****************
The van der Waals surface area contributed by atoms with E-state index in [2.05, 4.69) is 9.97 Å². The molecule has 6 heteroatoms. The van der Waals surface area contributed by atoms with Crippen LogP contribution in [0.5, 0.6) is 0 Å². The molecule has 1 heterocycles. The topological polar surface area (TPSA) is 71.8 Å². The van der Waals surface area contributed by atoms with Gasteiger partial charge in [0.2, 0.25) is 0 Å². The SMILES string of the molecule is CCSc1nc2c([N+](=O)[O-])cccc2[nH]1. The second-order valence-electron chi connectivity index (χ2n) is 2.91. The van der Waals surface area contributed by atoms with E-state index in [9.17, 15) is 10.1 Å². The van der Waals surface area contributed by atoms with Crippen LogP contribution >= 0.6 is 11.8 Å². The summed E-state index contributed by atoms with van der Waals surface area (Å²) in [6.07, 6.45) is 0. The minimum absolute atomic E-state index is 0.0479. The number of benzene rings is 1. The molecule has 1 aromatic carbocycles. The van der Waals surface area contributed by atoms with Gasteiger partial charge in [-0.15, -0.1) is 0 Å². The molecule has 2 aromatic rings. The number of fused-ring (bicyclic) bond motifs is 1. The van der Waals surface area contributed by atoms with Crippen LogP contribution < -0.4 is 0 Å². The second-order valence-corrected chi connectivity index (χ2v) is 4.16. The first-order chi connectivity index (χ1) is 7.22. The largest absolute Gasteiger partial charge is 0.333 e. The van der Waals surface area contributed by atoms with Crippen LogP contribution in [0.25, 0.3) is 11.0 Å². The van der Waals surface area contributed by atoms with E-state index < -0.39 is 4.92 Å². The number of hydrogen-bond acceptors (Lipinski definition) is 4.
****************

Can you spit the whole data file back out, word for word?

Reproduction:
The van der Waals surface area contributed by atoms with E-state index in [2.05, 4.69) is 9.97 Å². The molecule has 6 heteroatoms. The van der Waals surface area contributed by atoms with Crippen LogP contribution in [0.5, 0.6) is 0 Å². The molecule has 1 heterocycles. The topological polar surface area (TPSA) is 71.8 Å². The van der Waals surface area contributed by atoms with Gasteiger partial charge in [0.2, 0.25) is 0 Å². The SMILES string of the molecule is CCSc1nc2c([N+](=O)[O-])cccc2[nH]1. The second-order valence-electron chi connectivity index (χ2n) is 2.91. The van der Waals surface area contributed by atoms with E-state index in [9.17, 15) is 10.1 Å². The van der Waals surface area contributed by atoms with Crippen LogP contribution >= 0.6 is 11.8 Å². The summed E-state index contributed by atoms with van der Waals surface area (Å²) in [6.07, 6.45) is 0. The minimum absolute atomic E-state index is 0.0479. The number of benzene rings is 1. The molecule has 1 aromatic carbocycles. The van der Waals surface area contributed by atoms with Gasteiger partial charge in [-0.15, -0.1) is 0 Å². The molecule has 2 aromatic rings. The number of fused-ring (bicyclic) bond motifs is 1. The van der Waals surface area contributed by atoms with Crippen LogP contribution < -0.4 is 0 Å². The second-order valence-corrected chi connectivity index (χ2v) is 4.16. The first-order chi connectivity index (χ1) is 7.22. The largest absolute Gasteiger partial charge is 0.333 e. The van der Waals surface area contributed by atoms with Crippen LogP contribution in [0.25, 0.3) is 11.0 Å². The van der Waals surface area contributed by atoms with E-state index < -0.39 is 4.92 Å². The number of hydrogen-bond acceptors (Lipinski definition) is 4.